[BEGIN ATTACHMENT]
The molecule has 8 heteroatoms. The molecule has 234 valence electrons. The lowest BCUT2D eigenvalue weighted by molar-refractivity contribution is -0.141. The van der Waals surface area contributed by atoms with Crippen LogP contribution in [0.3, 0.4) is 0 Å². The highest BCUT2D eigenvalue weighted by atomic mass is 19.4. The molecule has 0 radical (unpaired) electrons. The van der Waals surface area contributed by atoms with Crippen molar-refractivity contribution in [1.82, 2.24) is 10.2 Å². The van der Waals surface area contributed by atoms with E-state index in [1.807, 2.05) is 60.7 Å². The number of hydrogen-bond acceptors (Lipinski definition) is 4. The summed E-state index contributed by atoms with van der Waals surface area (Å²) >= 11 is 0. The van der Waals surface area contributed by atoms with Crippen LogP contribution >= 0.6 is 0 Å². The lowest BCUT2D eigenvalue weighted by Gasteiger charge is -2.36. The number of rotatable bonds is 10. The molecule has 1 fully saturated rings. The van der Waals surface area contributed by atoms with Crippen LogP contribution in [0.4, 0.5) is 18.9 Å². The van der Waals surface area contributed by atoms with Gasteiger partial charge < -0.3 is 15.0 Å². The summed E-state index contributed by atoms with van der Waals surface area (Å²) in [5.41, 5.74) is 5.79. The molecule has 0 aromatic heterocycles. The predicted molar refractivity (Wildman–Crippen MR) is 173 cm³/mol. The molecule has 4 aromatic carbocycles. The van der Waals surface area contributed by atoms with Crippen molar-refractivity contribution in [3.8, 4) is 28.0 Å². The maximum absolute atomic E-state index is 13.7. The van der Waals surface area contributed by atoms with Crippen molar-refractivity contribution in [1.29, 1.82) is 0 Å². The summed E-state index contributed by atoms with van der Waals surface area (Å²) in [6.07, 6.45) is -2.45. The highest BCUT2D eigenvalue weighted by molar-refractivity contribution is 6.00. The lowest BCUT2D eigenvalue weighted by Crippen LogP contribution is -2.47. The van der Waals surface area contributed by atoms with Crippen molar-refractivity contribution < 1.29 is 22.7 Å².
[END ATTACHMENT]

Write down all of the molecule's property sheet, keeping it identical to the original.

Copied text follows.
The molecule has 8 heteroatoms. The molecule has 234 valence electrons. The lowest BCUT2D eigenvalue weighted by molar-refractivity contribution is -0.141. The van der Waals surface area contributed by atoms with Crippen LogP contribution in [0.3, 0.4) is 0 Å². The highest BCUT2D eigenvalue weighted by atomic mass is 19.4. The molecule has 0 radical (unpaired) electrons. The van der Waals surface area contributed by atoms with Crippen molar-refractivity contribution in [1.82, 2.24) is 10.2 Å². The van der Waals surface area contributed by atoms with E-state index in [1.807, 2.05) is 60.7 Å². The number of hydrogen-bond acceptors (Lipinski definition) is 4. The summed E-state index contributed by atoms with van der Waals surface area (Å²) >= 11 is 0. The van der Waals surface area contributed by atoms with Crippen LogP contribution >= 0.6 is 0 Å². The lowest BCUT2D eigenvalue weighted by Gasteiger charge is -2.36. The number of rotatable bonds is 10. The molecule has 1 fully saturated rings. The van der Waals surface area contributed by atoms with Crippen LogP contribution in [0.4, 0.5) is 18.9 Å². The van der Waals surface area contributed by atoms with Gasteiger partial charge < -0.3 is 15.0 Å². The summed E-state index contributed by atoms with van der Waals surface area (Å²) in [5.41, 5.74) is 5.79. The molecule has 0 aromatic heterocycles. The predicted molar refractivity (Wildman–Crippen MR) is 173 cm³/mol. The molecule has 4 aromatic carbocycles. The van der Waals surface area contributed by atoms with Crippen molar-refractivity contribution in [3.8, 4) is 28.0 Å². The maximum absolute atomic E-state index is 13.7. The van der Waals surface area contributed by atoms with Crippen molar-refractivity contribution in [1.29, 1.82) is 0 Å². The summed E-state index contributed by atoms with van der Waals surface area (Å²) in [6.07, 6.45) is -2.45. The highest BCUT2D eigenvalue weighted by molar-refractivity contribution is 6.00. The lowest BCUT2D eigenvalue weighted by Crippen LogP contribution is -2.47. The van der Waals surface area contributed by atoms with Crippen molar-refractivity contribution < 1.29 is 22.7 Å².